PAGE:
Another concern I had was about the theming of the teamblog. I am not against the idea of being guided by a theme, but at certain times I feel like writing pieces of university essays. I like change and I always go green. Having been studying development since my first year at university, when preparing a post for the teamblog, I felt like writing assignments. I have certain stuff that I never dared to post. It looks like writing assignments again and again. That is the very reason, whenever I have to post on the teamblog on the theme of African development; I try my best to link it to news or any other topic. Moreover, I avoid making it as formal as an assignment given that there are so many books, websites, experts, journals, etc that address the topic better than I do. Hold on, I am not underestimating my self. I was a very good student.

Thus, I try to find the right balance between the scientific requirement of the theme and whatever I want to share. I felt encouraged in this approach when I read John T hunger’s blog, comments left in Roy's blog, Kawasaki's, Seth, Microsoft Geek blogger, especially this one.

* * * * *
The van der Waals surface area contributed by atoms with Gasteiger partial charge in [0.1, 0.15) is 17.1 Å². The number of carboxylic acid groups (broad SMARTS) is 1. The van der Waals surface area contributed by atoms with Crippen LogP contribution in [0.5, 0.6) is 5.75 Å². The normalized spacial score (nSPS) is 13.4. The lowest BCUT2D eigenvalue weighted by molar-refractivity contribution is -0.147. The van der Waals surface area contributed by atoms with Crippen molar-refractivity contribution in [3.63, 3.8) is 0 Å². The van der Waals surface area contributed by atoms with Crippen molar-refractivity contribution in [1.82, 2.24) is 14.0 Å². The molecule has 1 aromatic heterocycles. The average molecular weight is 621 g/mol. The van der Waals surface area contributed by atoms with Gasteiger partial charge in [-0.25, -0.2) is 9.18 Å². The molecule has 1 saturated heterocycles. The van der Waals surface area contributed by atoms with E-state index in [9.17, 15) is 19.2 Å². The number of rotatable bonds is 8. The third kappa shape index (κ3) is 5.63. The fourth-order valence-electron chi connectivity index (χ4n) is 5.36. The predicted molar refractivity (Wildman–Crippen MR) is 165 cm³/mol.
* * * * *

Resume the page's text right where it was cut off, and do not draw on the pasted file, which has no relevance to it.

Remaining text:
I learnt a lot from other bloggers and mostly that blogging is a way of socializing, sharing your experiences, making friends (the post on Naked conversations is a good case of socializing through bloggs). That does not exclude purely professional blogs. Where one decides to write on what he knows the best, Kasawasaki is an illustration. There are political blogs, journalists’ blogs, etc. Since life is all about choices, I chose to blog for socializing and build up professionalism in the process.

Memorial days

When I was still attending high school, History and geography were not among my favorite subjects though I was doing well. Later on, I became quite familiar with memorial dates. However, I never memorized a third of them.

It all started when in 2001 I was the SRC Chairperson in my university, Facultés Catholiques de Kinshasa. One of the innovations my term brought was to run at least twice a month, one conference on an international event or world memorial days. Since then, I have been closely watching events such as world water day, world tree day, world health day, etc.